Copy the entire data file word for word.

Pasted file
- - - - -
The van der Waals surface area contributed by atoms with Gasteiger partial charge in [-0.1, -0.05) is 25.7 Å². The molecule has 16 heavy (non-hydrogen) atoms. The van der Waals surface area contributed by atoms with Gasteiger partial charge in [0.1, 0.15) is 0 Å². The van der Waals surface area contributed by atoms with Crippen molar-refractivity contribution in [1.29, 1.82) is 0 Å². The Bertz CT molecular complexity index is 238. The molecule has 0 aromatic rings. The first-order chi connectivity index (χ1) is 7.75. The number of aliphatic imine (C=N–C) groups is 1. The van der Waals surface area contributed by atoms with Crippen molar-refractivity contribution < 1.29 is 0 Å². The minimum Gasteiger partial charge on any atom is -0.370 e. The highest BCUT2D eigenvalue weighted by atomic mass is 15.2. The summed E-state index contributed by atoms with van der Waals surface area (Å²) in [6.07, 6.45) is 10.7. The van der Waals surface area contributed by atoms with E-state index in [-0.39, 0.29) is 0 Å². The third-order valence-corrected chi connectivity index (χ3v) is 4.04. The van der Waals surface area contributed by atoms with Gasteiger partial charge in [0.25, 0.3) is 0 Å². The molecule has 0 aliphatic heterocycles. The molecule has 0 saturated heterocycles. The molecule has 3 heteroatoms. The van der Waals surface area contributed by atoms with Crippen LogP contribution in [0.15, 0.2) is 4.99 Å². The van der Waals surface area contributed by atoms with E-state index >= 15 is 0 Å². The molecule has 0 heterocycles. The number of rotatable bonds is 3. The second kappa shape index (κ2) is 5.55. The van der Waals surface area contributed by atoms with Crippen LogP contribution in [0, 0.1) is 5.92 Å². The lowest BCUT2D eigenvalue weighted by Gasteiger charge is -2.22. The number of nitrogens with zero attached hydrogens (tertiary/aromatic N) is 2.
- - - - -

The van der Waals surface area contributed by atoms with Gasteiger partial charge in [-0.1, -0.05) is 25.7 Å². The molecule has 16 heavy (non-hydrogen) atoms. The van der Waals surface area contributed by atoms with Gasteiger partial charge in [0.1, 0.15) is 0 Å². The van der Waals surface area contributed by atoms with Crippen molar-refractivity contribution in [1.29, 1.82) is 0 Å². The Bertz CT molecular complexity index is 238. The molecule has 0 aromatic rings. The first-order chi connectivity index (χ1) is 7.75. The number of aliphatic imine (C=N–C) groups is 1. The van der Waals surface area contributed by atoms with Crippen molar-refractivity contribution < 1.29 is 0 Å². The minimum Gasteiger partial charge on any atom is -0.370 e. The highest BCUT2D eigenvalue weighted by atomic mass is 15.2. The summed E-state index contributed by atoms with van der Waals surface area (Å²) in [6.07, 6.45) is 10.7. The van der Waals surface area contributed by atoms with E-state index in [-0.39, 0.29) is 0 Å². The third-order valence-corrected chi connectivity index (χ3v) is 4.04. The van der Waals surface area contributed by atoms with Gasteiger partial charge in [0.25, 0.3) is 0 Å². The molecule has 0 aliphatic heterocycles. The molecule has 0 saturated heterocycles. The molecule has 3 heteroatoms. The van der Waals surface area contributed by atoms with Crippen LogP contribution in [0.15, 0.2) is 4.99 Å². The van der Waals surface area contributed by atoms with E-state index >= 15 is 0 Å². The molecule has 0 heterocycles. The number of rotatable bonds is 3. The second kappa shape index (κ2) is 5.55. The van der Waals surface area contributed by atoms with Crippen LogP contribution in [0, 0.1) is 5.92 Å². The lowest BCUT2D eigenvalue weighted by Gasteiger charge is -2.22. The number of nitrogens with zero attached hydrogens (tertiary/aromatic N) is 2.